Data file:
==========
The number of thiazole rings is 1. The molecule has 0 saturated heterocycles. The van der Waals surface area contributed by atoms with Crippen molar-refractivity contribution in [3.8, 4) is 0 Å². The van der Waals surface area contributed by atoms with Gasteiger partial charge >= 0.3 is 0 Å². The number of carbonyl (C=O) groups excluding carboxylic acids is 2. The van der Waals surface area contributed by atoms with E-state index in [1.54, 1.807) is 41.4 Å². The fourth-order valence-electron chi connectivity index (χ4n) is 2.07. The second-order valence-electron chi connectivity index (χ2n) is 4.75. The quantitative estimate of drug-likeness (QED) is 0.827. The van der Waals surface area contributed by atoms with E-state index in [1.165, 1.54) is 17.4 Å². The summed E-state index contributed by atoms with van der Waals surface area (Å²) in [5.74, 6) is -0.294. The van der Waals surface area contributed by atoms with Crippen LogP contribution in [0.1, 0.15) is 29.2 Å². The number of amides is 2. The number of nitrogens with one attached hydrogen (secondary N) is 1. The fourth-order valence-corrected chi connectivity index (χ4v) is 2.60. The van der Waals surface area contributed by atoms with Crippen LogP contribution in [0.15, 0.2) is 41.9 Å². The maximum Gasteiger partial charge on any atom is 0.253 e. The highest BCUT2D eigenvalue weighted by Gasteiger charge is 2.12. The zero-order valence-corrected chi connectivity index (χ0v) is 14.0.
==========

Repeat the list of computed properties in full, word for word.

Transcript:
The number of thiazole rings is 1. The molecule has 0 saturated heterocycles. The van der Waals surface area contributed by atoms with Crippen molar-refractivity contribution in [3.8, 4) is 0 Å². The van der Waals surface area contributed by atoms with Gasteiger partial charge >= 0.3 is 0 Å². The number of carbonyl (C=O) groups excluding carboxylic acids is 2. The van der Waals surface area contributed by atoms with E-state index in [1.54, 1.807) is 41.4 Å². The fourth-order valence-electron chi connectivity index (χ4n) is 2.07. The second-order valence-electron chi connectivity index (χ2n) is 4.75. The quantitative estimate of drug-likeness (QED) is 0.827. The van der Waals surface area contributed by atoms with E-state index in [1.165, 1.54) is 17.4 Å². The summed E-state index contributed by atoms with van der Waals surface area (Å²) in [5.74, 6) is -0.294. The van der Waals surface area contributed by atoms with Crippen LogP contribution in [0.1, 0.15) is 29.2 Å². The number of amides is 2. The number of nitrogens with one attached hydrogen (secondary N) is 1. The fourth-order valence-corrected chi connectivity index (χ4v) is 2.60. The van der Waals surface area contributed by atoms with Crippen LogP contribution in [0.15, 0.2) is 41.9 Å². The maximum Gasteiger partial charge on any atom is 0.253 e. The highest BCUT2D eigenvalue weighted by Gasteiger charge is 2.12. The zero-order valence-corrected chi connectivity index (χ0v) is 14.0.